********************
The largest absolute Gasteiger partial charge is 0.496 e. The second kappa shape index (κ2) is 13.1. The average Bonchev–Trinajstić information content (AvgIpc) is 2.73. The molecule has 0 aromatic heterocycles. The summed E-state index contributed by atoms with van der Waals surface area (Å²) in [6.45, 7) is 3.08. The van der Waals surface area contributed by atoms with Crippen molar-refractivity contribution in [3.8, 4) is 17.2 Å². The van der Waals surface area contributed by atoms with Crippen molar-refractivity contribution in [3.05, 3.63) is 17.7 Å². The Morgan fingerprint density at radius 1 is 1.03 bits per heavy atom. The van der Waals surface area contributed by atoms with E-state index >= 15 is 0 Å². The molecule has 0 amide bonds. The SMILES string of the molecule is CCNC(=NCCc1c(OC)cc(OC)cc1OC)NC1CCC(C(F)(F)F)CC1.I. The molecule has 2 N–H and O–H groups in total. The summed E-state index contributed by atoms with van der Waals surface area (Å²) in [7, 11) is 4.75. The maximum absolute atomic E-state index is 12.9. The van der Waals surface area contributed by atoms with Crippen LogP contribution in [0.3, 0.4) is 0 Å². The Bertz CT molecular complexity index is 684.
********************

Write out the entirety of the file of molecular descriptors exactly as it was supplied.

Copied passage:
The largest absolute Gasteiger partial charge is 0.496 e. The second kappa shape index (κ2) is 13.1. The average Bonchev–Trinajstić information content (AvgIpc) is 2.73. The molecule has 0 aromatic heterocycles. The summed E-state index contributed by atoms with van der Waals surface area (Å²) in [6.45, 7) is 3.08. The van der Waals surface area contributed by atoms with Crippen molar-refractivity contribution in [3.8, 4) is 17.2 Å². The van der Waals surface area contributed by atoms with Crippen molar-refractivity contribution in [3.05, 3.63) is 17.7 Å². The Morgan fingerprint density at radius 1 is 1.03 bits per heavy atom. The van der Waals surface area contributed by atoms with E-state index >= 15 is 0 Å². The molecule has 0 amide bonds. The SMILES string of the molecule is CCNC(=NCCc1c(OC)cc(OC)cc1OC)NC1CCC(C(F)(F)F)CC1.I. The molecule has 2 N–H and O–H groups in total. The summed E-state index contributed by atoms with van der Waals surface area (Å²) in [7, 11) is 4.75. The maximum absolute atomic E-state index is 12.9. The van der Waals surface area contributed by atoms with Crippen LogP contribution in [0.3, 0.4) is 0 Å². The Bertz CT molecular complexity index is 684.